Tuesday, 15 August 2017

Trigger happy

When does sensitivity to others become over-sensitivity and censorship? The question that springs to mind after a professor of literature allegedly dropped a well-known book from her curriculum and issued a trigger warning on her other course books.

Supposedly, after consulting with students, Professor Judith Hawley removed Fanny Hill from the reading list on the grounds that it contains "pornographic material" and may "cause offence". Supposedly again, her trigger warning explained that certain texts "sometimes reflect the unpleasant prejudices of their time" (However, Professor Hawley says she never banned the book, and never issued a trigger warning, so what actually happened is unclear)

But it's an important issue. Should a lecturer have to be so defensive simply because some students might be offended by words in a book? Surely the whole point of a literature course is to appraise an entire book, with all its negative and positive points, and not to pre-judge it by banning it or issuing warnings about its content?

Many books contain "pornographic material". Many books might "cause offence" or include "unpleasant prejudices". If all books were banned or given trigger warnings for those reasons, there wouldn't be many books left that were safe to read. Literature courses would be reduced to studying children's books or romantic fiction.

Why are books being considered on the basis of whether they offend people or not, rather than their literary or cultural or creative merits? Why are complex works of art being seen only as emotional triggers?

And if students are so over-sensitive to course material they need protecting from it, maybe they should be taking a less stressful course? Maybe accountancy or bricklaying?

Personally, I would say a book that isn't disturbing is hardly worth reading. I like my cosy preconceptions to be rudely jolted.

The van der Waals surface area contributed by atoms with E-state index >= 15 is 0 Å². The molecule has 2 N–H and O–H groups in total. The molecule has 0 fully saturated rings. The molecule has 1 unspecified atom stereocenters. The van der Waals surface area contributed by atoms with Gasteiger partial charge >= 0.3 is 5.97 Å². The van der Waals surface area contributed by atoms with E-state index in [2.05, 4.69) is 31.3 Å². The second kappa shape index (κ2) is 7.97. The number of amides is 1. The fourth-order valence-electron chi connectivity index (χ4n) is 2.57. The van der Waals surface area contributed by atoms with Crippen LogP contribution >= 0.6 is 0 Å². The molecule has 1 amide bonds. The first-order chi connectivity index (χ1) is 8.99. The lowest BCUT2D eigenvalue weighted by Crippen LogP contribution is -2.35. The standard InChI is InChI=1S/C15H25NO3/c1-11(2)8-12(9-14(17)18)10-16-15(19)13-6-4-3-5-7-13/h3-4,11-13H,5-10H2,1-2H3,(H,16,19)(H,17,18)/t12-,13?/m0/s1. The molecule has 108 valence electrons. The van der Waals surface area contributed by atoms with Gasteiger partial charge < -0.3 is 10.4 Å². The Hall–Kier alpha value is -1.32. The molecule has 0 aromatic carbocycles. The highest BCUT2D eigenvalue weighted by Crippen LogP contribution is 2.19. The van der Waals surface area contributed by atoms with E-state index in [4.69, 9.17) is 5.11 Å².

PS: Professor Hawley has denied banning Fanny Hill, saying it was never on her reading list in the first place (The Guardian) Unfortunately at least nine media outlets have repeated the "censorship" story so most people will continue to believe Fanny Hill was censored. The Telegraph hasn't published any further story or correction. I sent them an official complaint, asking them to publish a correction or provide the sources for their story. They replied that their story was an accurate account of what Professor Hawley had said, and was not in any way incorrect. Professor Hawley has thanked me for my interest in the issue, but she makes no further comment one way or the other.

Pic: Professor Hawley

Friday, 11 August 2017

Hopeless dates

A woman from Philadelphia is suing a dating agency on the grounds that the men they offered her weren't properly screened, and were incompat-ible and unsuitable.

Darlene Daggett, a retired businesswoman, paid £115,000 to sign up with the supposedly elite dating agency, which promised ideal matches from around the globe.

One took her to Panama and then jetted off with his ex-partner the day after they returned. Another, nicknamed the "Serial Lothario", spent Christmas and Thanksgiving with her, and then abruptly left her. A third said he was waiting for his terminally ill wife to die. Yet another was a compulsive liar and stalker.

The dating agency has denied any wrongdoing, saying thousands of its clients have got married, but "it doesn't always work out".

I have no experience of dating agencies, having grown up at a time when people still relied on fortuitously meeting their future partner at the pub or the office or someone's party. We regarded dating agencies as strictly for the desperate and socially inept who just weren't getting anywhere.

Nowadays dating agencies are commonplace and nobody thinks twice about using them. But the results can be pretty hit and miss, and it's normal to get a few weirdos and arseholes along with the more appealing contenders.

So I think Darlene Daggett is being a bit absurd accusing the dating agency of offering her unsuitable men. Such is the occupational hazard of dating. Has any woman been spared the usual ration of slimeballs?